The ARBA accepts one Dwarf Hotot color combination. Show-worthy rabbits are all white with a ring of black around their eyes which almost looks like eyeliner. The black band that circles their eyes shouldn’t be too thin or too thick with a feathered appearance- ideally, it would be a ⅛ of an inch thick.
Naturally, these are requirements for a show quality rabbit and your own pet Dwarf Hotot might not fulfill every requirement. In fact, some Dwarf Hotot don’t even have the pure white coat- Dutch marked or English Spotted kits are not unusual. The only ‘catch’ is that such rabbits cannot be shown for competitions, but otherwise they make lovely pets, same as their show-quality cousins.
The Dwarf Hotot is friendly and suited for life as a pet.
Due to this rabbit’s small size, it does not require a large cage – a 24 x 24 or 18 x 24 inch cage is sufficient. Usually, these enclosures are made from steel wire, often coated with powder. However, the cage should not have a wire bottom, as stepping on the wire can lead to a painful condition known as sore hocks. Instead, opt for the solid bottom or place a thick layer of rabbit-safe bedding on the bottom to make it soft and comfortable enough for your pet. Bedding needs to be spot-cleaned every day and completely replaced at the end of every week. It is not recommended that this breed be kept as an outdoor rabbit due to its small size.
Naturally, the enclosure you get for your pet shouldn’t be their only habitat. In fact, keeping them in a cage all the time would be cruel. Think of your pet’s enclosure like their own little room where they can sleep and eat (and go potty), but your home should be where they get to spend most of their time. Before you let your Dwarf Hotot out of the cage, though, make sure to bunny-proof the room. Hide all cables, protect furniture and remove potentially toxic plants and foods that could poison your pet.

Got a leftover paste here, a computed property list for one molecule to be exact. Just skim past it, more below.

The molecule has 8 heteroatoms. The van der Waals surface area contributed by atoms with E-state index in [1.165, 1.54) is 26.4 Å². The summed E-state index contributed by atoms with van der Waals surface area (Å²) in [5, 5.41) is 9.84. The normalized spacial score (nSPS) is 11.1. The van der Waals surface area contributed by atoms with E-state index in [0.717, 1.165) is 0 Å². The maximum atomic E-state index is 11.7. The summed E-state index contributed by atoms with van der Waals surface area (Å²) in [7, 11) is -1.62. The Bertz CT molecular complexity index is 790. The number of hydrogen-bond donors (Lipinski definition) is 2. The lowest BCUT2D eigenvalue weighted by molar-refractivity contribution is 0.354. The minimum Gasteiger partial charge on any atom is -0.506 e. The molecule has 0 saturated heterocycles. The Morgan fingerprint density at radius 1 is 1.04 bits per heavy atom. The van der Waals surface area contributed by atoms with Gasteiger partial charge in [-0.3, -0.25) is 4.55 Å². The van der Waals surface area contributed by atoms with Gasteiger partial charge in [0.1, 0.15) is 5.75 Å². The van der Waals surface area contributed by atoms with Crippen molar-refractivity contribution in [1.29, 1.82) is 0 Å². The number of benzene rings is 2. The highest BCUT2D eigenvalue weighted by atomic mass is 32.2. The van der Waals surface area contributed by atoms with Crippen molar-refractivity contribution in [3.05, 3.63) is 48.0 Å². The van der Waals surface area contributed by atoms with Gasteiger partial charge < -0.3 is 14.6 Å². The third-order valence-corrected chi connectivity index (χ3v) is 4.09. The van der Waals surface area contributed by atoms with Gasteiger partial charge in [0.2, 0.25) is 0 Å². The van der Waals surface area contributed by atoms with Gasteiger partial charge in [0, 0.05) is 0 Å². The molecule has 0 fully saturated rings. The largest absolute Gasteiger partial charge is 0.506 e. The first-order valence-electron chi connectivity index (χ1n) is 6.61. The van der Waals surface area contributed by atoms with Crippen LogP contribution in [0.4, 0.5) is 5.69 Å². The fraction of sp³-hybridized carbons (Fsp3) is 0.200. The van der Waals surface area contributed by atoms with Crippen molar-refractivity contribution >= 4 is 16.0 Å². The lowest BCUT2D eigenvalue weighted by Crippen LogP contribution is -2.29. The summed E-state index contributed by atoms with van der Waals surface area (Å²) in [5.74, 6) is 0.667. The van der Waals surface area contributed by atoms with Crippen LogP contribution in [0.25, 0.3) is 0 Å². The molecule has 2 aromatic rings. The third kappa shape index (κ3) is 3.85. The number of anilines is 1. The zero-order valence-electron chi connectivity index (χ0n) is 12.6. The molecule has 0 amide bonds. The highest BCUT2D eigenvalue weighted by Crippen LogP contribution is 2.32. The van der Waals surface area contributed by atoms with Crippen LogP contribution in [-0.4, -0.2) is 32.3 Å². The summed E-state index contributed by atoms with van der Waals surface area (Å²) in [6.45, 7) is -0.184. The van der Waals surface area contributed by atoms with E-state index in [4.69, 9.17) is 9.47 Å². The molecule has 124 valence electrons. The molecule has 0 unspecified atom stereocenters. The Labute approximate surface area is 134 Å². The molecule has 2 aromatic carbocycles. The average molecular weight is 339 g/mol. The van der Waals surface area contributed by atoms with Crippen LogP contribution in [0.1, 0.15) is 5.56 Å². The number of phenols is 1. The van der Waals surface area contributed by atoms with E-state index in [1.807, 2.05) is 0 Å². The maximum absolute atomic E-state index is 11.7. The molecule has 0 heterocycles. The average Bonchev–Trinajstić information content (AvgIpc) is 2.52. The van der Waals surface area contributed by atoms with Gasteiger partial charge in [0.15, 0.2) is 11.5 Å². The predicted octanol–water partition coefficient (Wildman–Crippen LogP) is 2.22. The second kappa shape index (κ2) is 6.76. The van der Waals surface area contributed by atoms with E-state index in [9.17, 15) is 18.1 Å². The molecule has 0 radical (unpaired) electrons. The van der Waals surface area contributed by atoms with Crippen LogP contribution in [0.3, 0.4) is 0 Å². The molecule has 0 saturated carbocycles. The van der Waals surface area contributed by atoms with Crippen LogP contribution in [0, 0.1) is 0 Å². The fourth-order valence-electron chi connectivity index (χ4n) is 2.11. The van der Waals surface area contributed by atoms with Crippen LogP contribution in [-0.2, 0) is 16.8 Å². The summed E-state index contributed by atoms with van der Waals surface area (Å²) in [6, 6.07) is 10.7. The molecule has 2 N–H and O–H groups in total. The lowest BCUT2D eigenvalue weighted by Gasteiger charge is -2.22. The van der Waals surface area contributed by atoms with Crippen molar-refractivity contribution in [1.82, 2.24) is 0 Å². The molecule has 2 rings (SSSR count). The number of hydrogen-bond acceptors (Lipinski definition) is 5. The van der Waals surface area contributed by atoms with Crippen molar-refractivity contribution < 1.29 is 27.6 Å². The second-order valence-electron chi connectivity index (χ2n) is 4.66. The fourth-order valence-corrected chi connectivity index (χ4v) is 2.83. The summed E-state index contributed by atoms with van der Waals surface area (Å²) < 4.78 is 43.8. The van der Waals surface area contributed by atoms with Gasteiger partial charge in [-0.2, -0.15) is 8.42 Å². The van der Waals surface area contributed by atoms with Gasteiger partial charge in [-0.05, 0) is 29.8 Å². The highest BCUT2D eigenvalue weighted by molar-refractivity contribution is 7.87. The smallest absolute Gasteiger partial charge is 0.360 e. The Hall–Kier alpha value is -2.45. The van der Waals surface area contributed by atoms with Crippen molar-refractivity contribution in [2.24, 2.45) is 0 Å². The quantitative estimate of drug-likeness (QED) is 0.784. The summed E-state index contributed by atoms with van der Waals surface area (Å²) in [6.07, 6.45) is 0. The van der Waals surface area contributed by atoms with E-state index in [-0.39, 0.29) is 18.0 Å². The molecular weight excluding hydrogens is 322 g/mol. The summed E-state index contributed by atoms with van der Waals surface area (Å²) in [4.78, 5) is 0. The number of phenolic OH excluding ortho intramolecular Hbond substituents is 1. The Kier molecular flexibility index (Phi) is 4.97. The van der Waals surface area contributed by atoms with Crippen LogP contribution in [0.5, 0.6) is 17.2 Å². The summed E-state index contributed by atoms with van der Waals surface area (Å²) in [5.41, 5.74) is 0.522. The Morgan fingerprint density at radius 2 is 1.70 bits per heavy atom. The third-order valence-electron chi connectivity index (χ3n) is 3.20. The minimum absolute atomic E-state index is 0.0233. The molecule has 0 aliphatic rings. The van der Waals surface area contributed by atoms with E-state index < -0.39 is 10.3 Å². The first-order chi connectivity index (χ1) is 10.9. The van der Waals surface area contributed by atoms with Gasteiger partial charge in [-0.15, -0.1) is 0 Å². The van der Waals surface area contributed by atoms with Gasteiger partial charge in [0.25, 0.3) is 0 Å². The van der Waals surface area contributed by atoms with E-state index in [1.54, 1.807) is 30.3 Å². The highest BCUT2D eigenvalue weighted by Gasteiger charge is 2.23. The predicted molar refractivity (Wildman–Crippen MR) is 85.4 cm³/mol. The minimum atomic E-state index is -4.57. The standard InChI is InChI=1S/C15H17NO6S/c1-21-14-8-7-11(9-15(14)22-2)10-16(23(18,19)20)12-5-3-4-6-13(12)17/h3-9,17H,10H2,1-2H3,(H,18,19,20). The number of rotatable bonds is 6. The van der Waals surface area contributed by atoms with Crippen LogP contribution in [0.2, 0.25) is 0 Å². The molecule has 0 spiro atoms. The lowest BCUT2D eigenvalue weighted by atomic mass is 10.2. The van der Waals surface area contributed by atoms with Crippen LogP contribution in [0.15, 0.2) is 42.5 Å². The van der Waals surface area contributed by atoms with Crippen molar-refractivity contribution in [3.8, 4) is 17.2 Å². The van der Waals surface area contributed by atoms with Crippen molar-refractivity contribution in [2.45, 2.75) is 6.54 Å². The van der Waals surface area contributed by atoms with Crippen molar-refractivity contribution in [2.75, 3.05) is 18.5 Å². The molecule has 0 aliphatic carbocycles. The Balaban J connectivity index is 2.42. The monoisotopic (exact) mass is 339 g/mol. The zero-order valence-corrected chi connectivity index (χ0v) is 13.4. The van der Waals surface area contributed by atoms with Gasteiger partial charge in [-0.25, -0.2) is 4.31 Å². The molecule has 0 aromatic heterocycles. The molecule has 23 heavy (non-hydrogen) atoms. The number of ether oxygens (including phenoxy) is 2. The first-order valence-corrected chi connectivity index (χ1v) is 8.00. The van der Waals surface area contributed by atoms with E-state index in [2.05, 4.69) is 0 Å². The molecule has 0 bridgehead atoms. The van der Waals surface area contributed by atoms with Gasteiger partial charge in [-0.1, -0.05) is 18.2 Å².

The Dwarf Hotot will eat as much as much food as you give it, and although hay should be given in unlimited quantities, rabbits of this size only require a quarter cup of rabbit pellets per day. Their diet should consist of 70 percent hay, a quarter cup of pellets per day, and the rest should be a balance of rabbit-safe leafy greens, fruits and vegetables.
Like most dwarf breeds, the Dwarf Hotot is susceptible to malocclusion, a condition where the front teeth are directly above the lower teeth rather than in front of them. When rabbits have this condition, they may accidentally pull a tooth on its cage or have difficulties eating. This can be every 6-8 weeks so they can shorten their teeth. In addition, you should have your vet regularly deworm your rabbit and make sure they have rabbit-safe flea prevention treatment.